With the smoke clearing from Remington's Chapter 11 bankruptcy sale this week, signs point to a reorganization of "Big Green" to a leaner company, focused on its roots.

With a history that goes back to 1816, Remington is regarded as the oldest remaining firearms company in the U.S., formed at a time when the young country held just 18 states. Over the past two decades, under a family of brands gathered at the time under the Freedom Group, Remington was the flagship of with a growing flotilla of gun and firearm accessory companies including Barnes Bullets, Bushmaster, Dakota Arms, DPMS, Marlin, Panther Arms, Para-Ordnance, TAPCO, AAC Suppressors, Stormlake Barrels and others. 

Now, with its ammunition businesses going to Vista-- who owns CCI and Federal-- and Sierra, Marlin going to Ruger, and just about everything else bought by Franklin Armory, Sportsman's Warehouse, and the holding company that owns Palmetto State Armory, only a diminished core of the pre-2006 Remington endures under the smaller green banner.  

That core, to include traditional Remington-branded long guns, shotguns, pistols, as well as the firearms manufacturing facilities in Ilion, New York, and Lenoir, Tennessee, along with the company's museum, and gift shop, went to Roundhill Group LLC, the high bidder at $13 million. 

"Our intent with this acquisition is to return the company to its traditional place as an iconic American hunting brand" -- Jeff Edwards, Roundhill Group.

 

Roundhill, an investment company with headquarters in Pennsylvania and Florida, formed from a "group of experienced firearms manufacturing and hunting industry professionals" released a statement Wednesday announcing they wanted to make Remington, long-suffering from declining sales and somewhat hit-and-miss PR in the gun community, into something to be proud of once again.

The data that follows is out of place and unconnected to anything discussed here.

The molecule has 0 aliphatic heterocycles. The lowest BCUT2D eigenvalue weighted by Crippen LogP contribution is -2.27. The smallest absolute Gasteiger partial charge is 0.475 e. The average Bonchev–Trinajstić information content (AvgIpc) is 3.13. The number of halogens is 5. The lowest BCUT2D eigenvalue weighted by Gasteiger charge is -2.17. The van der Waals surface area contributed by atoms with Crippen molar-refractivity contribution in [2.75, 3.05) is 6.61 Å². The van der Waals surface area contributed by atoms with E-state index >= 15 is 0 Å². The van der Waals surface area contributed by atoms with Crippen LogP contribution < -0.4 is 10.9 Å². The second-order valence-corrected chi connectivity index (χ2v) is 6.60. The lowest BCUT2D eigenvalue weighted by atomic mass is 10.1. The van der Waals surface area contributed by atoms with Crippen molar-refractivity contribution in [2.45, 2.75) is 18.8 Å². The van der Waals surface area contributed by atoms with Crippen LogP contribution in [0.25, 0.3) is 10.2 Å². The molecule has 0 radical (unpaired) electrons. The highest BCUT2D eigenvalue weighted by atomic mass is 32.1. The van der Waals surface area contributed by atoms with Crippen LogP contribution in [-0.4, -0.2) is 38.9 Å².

"Our intent with this acquisition is to return the company to its traditional place as an iconic American hunting brand," said Edwards. "We intend to maintain, care for, and nurture the brand and all of the dedicated employees who have crafted these products over the years for outdoorsmen and women both here in the USA and abroad. More than anything, we want to make Remington a household name that is spoken with pride."

With Roundhill reportedly having no other real estate holdings, and custody of Remington's huge Huntsville, Alabama plant reverting to the city which holds a $12.5 million mortgage on it, the company is looking to keep making guns at the historic plant in upper New York's Mohawk Valley. There, according to local reports, some 700 workers were furloughed last week until further notice, pending the outcome of the sale.

New York State Senator James L. Seward (R/C/I – Oneonta), said he spoke with Roundhill and found the gun maker's new owners, "committed to restoring the Remington name and continuing the firearm manufacturer’s longstanding tradition of quality craftsmanship." 

Seward said the plant could soon be humming again, possibly before Christmas. "Within 30 to 60 days an initial recall of 200 workers is expected, and I would anticipate additional growth shortly thereafter," he said. 

As for now, Billy Hogue, Remington’s vice president of operations, told the (Utica) Times Telegram on Thursday morning that, “There are things to still get sorted out,” and that “It’s going to take some time.”

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